Nov 16

San Luis Obispo, Happiest place in America?

San Luis Obispo was not always known as the happiest place In America.

Turn the clock back to 1894 and the town of about 3,000 was seen through a different lens. Rural, isolated, no colleges, no military bases, no state prison, no oil development, no major railroad San Luis Obispo was lagging behind other  fast growing communities of California. The ports along the coast were the lifeline to brighter centers of commerce and education.

The business interests of San Luis Obispo desperately wanted the railroad, the big railroad, to come to town.

Morning Tribune Editor Benjamin Brooks had been one of the boosters from the early days of ownership at the paper but construction had been slow and the railroad was reluctant to climb a hill if there were scant dollars to be gained on the other side.

It is said that the most costly miles of Southern Pacific’s  Coast Route were between Santa Margarita and San Luis Obispo.

By March 24, 1894 construction crews were in sight from town, and steam whistles could be heard working on the Cuesta Grade. Excitement was rising and plans were being made for a grand celebration in town. Not everyone had the glowing opinion Obispans had of their town.

On May 24, 1894 Brooks reprinted this letter from an unnamed Paso Robles man to a friend in Ventura:


Some Paso Robles Man Gets In His Work On Us.

The following article appears in the “Daily Venturian” a paper published in Ventura and comes under the head of rather lively reading. If Paso Robles can stand it probably we can.

“The new coast line road, the completion of which is looked forward to with much expectancy in the way of better times, is fast nearing its end, and the following extract from a letter of a railroad man of Paso Robles, gives some information in regard to it which will be of interest to our readers.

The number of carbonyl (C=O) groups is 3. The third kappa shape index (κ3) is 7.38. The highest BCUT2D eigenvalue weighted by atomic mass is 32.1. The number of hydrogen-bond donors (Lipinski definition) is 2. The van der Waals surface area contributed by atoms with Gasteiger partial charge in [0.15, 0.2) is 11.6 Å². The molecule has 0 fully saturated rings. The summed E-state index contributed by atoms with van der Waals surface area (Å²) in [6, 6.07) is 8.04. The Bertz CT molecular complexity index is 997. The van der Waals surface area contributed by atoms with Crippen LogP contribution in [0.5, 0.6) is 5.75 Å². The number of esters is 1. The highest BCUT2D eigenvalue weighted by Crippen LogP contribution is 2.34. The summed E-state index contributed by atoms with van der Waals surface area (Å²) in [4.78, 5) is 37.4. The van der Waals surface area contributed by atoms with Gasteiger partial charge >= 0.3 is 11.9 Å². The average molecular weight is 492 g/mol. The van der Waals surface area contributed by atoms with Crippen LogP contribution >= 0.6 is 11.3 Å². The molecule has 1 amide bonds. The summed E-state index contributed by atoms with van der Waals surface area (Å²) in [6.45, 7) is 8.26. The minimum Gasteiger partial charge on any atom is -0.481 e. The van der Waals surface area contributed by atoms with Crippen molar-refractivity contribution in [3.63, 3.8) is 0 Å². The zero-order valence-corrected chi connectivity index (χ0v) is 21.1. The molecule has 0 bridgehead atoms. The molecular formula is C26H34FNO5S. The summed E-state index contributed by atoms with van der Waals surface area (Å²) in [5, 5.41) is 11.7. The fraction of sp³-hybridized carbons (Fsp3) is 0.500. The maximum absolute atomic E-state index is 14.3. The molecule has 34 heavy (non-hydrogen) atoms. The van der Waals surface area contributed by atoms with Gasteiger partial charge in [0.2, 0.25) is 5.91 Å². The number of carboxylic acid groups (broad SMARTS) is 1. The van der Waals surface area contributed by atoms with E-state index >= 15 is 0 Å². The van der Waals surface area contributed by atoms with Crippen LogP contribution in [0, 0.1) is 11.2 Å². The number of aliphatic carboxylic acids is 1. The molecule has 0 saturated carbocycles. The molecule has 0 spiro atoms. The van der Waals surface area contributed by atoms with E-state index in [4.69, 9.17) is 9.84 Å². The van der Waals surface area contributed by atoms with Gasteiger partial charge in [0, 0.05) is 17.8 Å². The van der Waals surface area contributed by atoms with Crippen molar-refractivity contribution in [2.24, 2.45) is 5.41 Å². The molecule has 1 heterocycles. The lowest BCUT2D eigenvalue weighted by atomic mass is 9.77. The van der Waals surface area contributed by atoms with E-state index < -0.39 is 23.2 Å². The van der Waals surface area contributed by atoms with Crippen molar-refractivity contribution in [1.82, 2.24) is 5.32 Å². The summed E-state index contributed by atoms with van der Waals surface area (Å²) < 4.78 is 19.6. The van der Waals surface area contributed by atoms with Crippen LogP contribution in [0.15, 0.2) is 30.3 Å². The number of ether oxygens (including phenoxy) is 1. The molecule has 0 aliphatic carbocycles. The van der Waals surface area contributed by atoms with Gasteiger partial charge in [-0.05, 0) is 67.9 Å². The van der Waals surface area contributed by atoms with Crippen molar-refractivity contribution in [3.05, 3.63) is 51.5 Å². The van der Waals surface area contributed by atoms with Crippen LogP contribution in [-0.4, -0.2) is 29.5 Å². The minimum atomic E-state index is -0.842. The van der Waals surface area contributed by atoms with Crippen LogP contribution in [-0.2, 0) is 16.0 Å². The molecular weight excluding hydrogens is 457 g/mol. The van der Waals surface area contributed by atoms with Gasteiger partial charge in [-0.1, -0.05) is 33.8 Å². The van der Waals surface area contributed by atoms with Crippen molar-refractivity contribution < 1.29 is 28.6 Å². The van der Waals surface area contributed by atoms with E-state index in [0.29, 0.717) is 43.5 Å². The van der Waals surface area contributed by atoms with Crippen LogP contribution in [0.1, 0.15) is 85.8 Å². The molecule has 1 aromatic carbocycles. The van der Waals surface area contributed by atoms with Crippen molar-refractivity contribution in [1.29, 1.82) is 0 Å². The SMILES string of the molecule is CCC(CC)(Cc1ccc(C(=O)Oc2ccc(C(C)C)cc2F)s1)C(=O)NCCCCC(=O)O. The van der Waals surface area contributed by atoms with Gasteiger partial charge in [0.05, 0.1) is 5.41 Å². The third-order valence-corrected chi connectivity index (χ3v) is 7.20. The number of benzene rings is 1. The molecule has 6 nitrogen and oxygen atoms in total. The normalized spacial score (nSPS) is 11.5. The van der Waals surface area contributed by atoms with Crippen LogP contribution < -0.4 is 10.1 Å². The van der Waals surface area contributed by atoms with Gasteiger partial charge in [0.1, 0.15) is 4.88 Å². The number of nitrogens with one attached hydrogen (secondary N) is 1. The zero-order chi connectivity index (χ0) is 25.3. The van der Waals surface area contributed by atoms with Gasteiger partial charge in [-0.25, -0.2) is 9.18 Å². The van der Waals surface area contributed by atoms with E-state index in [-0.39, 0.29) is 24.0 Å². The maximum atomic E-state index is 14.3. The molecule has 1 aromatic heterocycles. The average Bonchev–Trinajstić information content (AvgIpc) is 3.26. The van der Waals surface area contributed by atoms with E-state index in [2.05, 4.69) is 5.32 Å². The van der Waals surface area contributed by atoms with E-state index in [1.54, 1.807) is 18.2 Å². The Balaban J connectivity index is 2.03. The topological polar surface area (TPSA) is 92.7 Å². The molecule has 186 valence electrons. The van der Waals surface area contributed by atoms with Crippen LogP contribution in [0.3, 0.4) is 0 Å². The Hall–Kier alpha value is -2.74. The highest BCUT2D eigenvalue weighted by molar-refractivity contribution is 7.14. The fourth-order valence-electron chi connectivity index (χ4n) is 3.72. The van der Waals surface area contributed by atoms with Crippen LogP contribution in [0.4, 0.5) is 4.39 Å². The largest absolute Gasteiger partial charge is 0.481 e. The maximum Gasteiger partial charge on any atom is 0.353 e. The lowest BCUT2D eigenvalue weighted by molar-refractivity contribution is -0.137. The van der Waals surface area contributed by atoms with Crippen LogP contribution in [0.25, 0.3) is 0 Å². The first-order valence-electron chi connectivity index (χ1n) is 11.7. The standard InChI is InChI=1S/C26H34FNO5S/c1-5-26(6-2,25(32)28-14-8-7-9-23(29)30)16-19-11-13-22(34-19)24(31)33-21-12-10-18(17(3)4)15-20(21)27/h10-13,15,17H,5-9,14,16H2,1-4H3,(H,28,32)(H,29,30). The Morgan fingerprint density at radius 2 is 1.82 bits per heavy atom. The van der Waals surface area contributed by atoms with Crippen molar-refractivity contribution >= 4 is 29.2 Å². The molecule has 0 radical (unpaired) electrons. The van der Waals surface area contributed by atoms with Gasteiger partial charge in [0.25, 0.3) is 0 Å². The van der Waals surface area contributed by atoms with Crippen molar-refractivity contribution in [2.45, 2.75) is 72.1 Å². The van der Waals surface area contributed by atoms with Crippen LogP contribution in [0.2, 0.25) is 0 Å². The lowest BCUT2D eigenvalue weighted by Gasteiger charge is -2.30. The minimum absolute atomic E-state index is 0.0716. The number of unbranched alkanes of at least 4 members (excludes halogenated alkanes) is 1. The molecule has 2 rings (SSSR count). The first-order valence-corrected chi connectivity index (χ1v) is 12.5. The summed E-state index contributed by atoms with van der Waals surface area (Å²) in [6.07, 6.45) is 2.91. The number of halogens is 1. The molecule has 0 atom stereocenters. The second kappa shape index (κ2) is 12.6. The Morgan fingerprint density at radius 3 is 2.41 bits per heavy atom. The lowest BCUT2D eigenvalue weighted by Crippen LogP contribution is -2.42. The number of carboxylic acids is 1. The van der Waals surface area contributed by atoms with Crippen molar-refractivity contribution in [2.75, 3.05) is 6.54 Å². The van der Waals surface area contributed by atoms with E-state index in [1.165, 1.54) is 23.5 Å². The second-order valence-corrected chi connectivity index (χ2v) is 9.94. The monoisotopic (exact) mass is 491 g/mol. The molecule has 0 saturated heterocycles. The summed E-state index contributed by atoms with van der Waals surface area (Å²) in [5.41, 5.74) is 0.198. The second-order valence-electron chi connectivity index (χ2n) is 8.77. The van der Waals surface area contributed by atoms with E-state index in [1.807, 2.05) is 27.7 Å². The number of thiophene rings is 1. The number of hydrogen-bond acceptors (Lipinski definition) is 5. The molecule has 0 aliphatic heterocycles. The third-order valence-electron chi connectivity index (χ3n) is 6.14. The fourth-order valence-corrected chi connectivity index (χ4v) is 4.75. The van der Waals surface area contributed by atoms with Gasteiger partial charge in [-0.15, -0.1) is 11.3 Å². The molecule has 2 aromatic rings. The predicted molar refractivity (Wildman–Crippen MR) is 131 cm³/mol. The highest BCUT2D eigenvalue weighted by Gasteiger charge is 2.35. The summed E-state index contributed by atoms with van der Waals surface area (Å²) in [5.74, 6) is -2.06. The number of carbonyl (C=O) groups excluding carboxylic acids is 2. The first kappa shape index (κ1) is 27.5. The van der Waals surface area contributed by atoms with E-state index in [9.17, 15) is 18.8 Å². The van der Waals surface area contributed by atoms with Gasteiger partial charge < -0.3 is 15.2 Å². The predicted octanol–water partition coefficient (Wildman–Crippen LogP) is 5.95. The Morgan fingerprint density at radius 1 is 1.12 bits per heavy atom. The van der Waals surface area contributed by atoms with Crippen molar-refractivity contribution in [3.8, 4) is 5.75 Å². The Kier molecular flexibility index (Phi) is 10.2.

“I am where I hear all the reports of work done day by day etc., and know how its going, pretty well. They run trains through all the tunnels, not construction trains, and they have the road built as fast as they get to it, but it’s only eleven miles that has taken all these years. Eleven miles through a mountain, so as quick as they are through the tunnel they are over a canyon, and bridge and are into another tunnel, and not a mile of what one can call ‘road’ in the whole eleven miles. The longest bridge is this steel one coming from Pennsylvania. It is worth a million dollars they say, and we know Huntington isn’t going to spend this $6,000,000 it has cost to cover this eleven miles and stop at San Luis Obispo with its 3,000 halfbreeds and ‘crackers.’ No town at al in fact for business. And Huntington himself is in San Francisco for the first time in a number of years, and said out loud the other day that he meant to put it through as soon as is convenient. I think it will hum this summer. The narrow gauge road from San Luis south has got to be bought and widened to standard gauge, in fact the Southern Pacific men have been over it and will have to change some curves and partly rebuild the road, and some say it will be cheaper to build a new road, and there is that forty miles over the mountains to Santa Barbara, and there we are.”

Though California has a cosmopolitan ethnic diversity, due in large part to the to the gold rush, to this day there can be friction between groups. It is jarring to read the headline and even worse discrimination was being visited upon the Chinese community at the time.

I have seen the $6,000,000 figure quoted in other articles for the construction of the Cuesta Grade and a future post will cover the efforts to build the bridge over Stenner Creek. The letter writer was wrong about merging the narrow gauge Pacific Coast Railway with the Southern Pacific. The small rail firm would limp until the 1940s when it would finally go out of business. He also underestimated the effort it would take to get to Santa Barbara. The gap would not be closed for almost 7 years, in March 20, 1901.


Regular readers know we have been struggling with technical issues over the last week or so. We are still hoping to restore the lost material from the server crash but until then I will post a few mostly text blogs. Thanks for your patience.

Related posts:

  1. 1894 First Southern Pacific train service to San Luis Obispo
  2. San Luis Obispo Map, 1941
  3. San Luis Obispo Roundhouse
  4. Southern Pacific Dispatch Office, San Luis Obispo
  5. San Luis Obispo Gasworks